The UK’s neurodiverse community has for too long been let down by the workplace. An estimated 700,000 people in the UK are affected by autism, and even more by other neurodiverse conditions including ADHD and Asperger’s.

Josh Artus headshot

Josh Artus

Araceli Camargo headshot

Araceli Camargo

Despite this growing number, the experiences of these individuals have historically been neglected by businesses, particularly in the design of our workspaces, and a social divide is being created that the industry can address.

Our health is intrinsically linked to the places we live and work in, from the quality of air we breathe to the experiences we have in those environments. This applies both while they are in the office and in their home environment, as their employment and income will dictate where and how they are able to live.

This makes the role offices play in society crucial for those who are neurodiverse as variations in noise, light and a host of other factors while at work, in the urban realm or at home can have far-reaching impacts for their health and wellbeing.

Many who identify as neurodiverse have been diagnosed with conditions including autism, dyslexia and dyspraxia. Neurodiversity also has a link to disability – for example, some on the autistic spectrum may experience learning disabilities. However, for many neurodiverse people, social and environmental barriers – rather than their own pathology – are often the cause of experiencing disability.

Office design

Offices that are not designed with neurodiversity in mind can be stressful, confrontational and ultimately disabling. A work environment that does not have acoustics to buffer noise pollution can be disabling for a person with sensory sensitivities, while harsh overhead fluorescent lighting can be overbearing for those with autism.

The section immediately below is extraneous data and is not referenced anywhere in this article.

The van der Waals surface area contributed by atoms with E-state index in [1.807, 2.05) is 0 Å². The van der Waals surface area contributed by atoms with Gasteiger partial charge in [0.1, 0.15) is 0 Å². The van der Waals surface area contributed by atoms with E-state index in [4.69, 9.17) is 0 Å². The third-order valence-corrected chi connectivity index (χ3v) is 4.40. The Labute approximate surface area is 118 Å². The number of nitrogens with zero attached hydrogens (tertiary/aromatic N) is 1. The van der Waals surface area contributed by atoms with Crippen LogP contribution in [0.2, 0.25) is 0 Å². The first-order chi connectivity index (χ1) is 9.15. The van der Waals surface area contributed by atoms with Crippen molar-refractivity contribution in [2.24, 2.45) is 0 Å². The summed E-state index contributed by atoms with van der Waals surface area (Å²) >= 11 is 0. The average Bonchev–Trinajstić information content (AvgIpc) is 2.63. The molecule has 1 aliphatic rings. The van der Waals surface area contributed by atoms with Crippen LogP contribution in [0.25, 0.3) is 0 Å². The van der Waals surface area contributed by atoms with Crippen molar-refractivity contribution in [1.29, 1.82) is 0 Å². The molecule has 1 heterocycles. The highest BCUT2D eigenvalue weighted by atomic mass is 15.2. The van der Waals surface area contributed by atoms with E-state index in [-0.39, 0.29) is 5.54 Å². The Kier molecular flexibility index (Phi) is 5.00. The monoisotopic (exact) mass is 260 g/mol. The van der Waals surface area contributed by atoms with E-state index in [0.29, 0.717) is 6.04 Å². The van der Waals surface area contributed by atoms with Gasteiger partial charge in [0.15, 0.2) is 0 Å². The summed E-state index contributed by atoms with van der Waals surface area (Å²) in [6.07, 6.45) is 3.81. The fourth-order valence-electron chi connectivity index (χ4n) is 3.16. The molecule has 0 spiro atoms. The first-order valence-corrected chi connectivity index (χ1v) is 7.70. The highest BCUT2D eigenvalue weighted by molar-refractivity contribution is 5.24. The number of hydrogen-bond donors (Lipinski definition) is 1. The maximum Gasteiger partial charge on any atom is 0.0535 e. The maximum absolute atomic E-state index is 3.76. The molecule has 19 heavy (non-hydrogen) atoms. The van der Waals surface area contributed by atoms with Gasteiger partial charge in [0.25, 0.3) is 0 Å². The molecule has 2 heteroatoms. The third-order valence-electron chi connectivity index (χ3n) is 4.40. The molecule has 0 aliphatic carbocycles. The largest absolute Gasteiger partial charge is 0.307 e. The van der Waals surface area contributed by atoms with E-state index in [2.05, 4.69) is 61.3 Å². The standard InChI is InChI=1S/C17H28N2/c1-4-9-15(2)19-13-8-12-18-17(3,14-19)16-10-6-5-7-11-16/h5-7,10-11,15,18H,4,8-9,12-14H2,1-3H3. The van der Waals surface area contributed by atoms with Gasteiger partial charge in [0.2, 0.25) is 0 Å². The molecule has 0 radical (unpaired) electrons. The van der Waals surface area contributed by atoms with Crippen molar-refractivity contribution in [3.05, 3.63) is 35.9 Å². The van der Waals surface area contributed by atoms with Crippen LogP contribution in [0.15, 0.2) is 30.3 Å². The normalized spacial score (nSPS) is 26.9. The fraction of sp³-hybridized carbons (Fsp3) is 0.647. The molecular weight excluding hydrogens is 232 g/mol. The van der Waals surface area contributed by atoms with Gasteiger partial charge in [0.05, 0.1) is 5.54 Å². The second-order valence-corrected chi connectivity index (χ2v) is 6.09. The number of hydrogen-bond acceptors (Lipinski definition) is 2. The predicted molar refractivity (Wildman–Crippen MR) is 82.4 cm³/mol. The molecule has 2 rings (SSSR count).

Depending on how acute the sensitivities are, this can cause biological stress levels to rise over time, which in turn can affect productivity and lead to sick days. This has a knock-on effect on performance and confidence, which in severe cases can result in voluntary or mandated unemployment – only 21% of people with autism and half of people who experience a disability are employed. The design of our offices is a clear and present part of the problem.

Office design

Source: Shutterstock / Who is Danny

There is a movement for equitable inclusion across society. Businesses are slowly but surely answering calls for greater neurodiverse inclusion, making active steps through hiring programmes and awareness-raising.

The simplest of design measures can have a huge impact on experience, with workspaces such as the BBC’s Cardiff office demonstrating how landmarks, colour and texture can assist wayfinding, and the importance of having non-flickering lights.

Despite progress in recent years, there remain gaps in this budding area of research. Centric Lab is working with PLP Architecture and the BCO Research Committee on a new report to be published in May, which will identify the principles of an enabling work environment and share design insights for creating such an environment within the office.

As workers with neurodiverse needs return to offices post pandemic, it is vital that the workspaces of the future are designed as enabling environments where all can be productive, grow and develop.

Josh Artus is co-founder and director and Araceli Camargo is lab director at Centric Lab